#3 Length of Credit History: Avoid shutting down accounts

If you’ve paid off a credit card, should you close it down? No, and there are a few reasons why. First, credit history accounts for 15% of your credit score, so keeping old accounts open is important to a long history. Keeping an account open with a low balance improves your utilization rate if the accounts are in good standing. Closing accounts reduces your available credit, which causes your ratio to go up.

#4 Credit Inquiries or New Credit: Limit New Accounts

Limit how often you apply for new accounts, because this accounts for 10% of your score. Though opening new accounts may help with your utilization rate in the long run, too many inquiries can create a blemish on your report because it looks like multiple rejections. Switching plans, opening new cards, or applying for pre-approved promotions will trigger a hard inquiry, so proceed with caution. Unless you are reducing your rates, it may not be worth the credit hit.

If you do open new accounts, make sure you can handle the new credit and that the terms and conditions are right for you.

Consider a Secured Credit Card

Rebuilding your credit score isn’t just a matter of paying down your current debts. It’s also about showing lenders that you’re able to handle the credit you have responsibly.

According to the Canadian Bankers Association, 95% of Canadians have a credit card. To that end, you may want to consider applying for a secured credit card.

You’ve probably seen one of these cards around before. But basically, how they work is that the borrower makes an application and then provides a cash deposit to receive the card.

Just like with any other card, you can spend and make payments on it. Then, your credit card issuer will report to the credit bureaus at the end of every month. However, the major difference between secured and unsecured credit cards is that it’s often easier to qualify for this type of card because of the required cash deposit.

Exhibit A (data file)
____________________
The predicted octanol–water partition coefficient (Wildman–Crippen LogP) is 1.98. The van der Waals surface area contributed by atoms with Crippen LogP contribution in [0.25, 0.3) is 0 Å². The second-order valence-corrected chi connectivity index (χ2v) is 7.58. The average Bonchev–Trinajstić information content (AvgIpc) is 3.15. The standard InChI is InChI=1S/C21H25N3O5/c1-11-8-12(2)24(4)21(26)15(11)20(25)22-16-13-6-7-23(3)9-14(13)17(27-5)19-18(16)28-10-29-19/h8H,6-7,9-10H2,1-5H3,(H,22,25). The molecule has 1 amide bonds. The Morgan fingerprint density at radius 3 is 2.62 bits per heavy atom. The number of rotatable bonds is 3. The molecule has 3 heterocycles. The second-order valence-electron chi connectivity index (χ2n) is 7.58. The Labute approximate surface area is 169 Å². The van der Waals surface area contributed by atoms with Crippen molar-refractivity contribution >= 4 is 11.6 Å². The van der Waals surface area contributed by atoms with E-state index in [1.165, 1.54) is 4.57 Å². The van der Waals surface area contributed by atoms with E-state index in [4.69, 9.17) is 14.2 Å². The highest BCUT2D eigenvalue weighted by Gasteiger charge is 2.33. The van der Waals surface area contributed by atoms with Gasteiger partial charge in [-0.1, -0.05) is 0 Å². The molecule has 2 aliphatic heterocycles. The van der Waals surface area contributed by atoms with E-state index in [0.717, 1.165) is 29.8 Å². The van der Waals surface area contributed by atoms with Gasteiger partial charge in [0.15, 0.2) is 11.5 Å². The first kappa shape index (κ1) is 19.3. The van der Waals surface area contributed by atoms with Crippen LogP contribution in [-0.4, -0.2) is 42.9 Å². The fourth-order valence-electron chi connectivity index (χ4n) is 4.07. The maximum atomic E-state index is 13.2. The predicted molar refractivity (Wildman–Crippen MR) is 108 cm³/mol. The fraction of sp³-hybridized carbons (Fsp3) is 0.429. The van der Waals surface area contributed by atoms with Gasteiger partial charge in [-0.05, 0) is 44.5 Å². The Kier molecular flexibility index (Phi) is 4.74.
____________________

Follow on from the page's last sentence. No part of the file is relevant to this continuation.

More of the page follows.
#5 Credit Type or Mix: Maintain a variety of accounts

Did you know that it’s possible to improve your credit by taking out a loan?

Credit-builder loans do exactly what they’re named for. And while secured loans aren’t necessarily designed for credit-boosting, that’s exactly what you can use them for.

That being said, we’re going to delve into these separately.

Credit Builder Loans

If you’re like most people, then the type of loan you’re familiar with is one where you apply, the lender approves the application, and you’re given a lump sum that you have to repay at a set interest rate.

That’s not the case with a credit builder loan. Sure, if you go this route, you may have to make an application. But you won’t get the money until after you’ve paid off the loan. In the meantime, lenders will often set aside the funds in a TFSA or an interest-bearing account until the funds are ready to be released.

What’s nice about this loan is that it’s generally easy to qualify for. This, in turn, makes credit builder loans a fantastic option for people seeking a way to strengthen their credit scores.

Secured Loans

A secured loan is a loan that requires you to put up assets, like a house or a car, as collateral in the event of non-payment. Put another way. This means that if you miss payments on a secured loan, the lender can take ownership of your property.

While this might seem riskier for borrowers, secured loans are often more common than you think.

Case in point, from March to September 2020, Global News reported that car title loan-related searches in Canada had roughly tripled from 5,900 a month to 16,900 a month.

If you’re learning how to rebuild credit, it’s often easier to qualify for a secured loan as opposed to an unsecured loan because lenders already know that they’ll be getting value back even if things go wrong.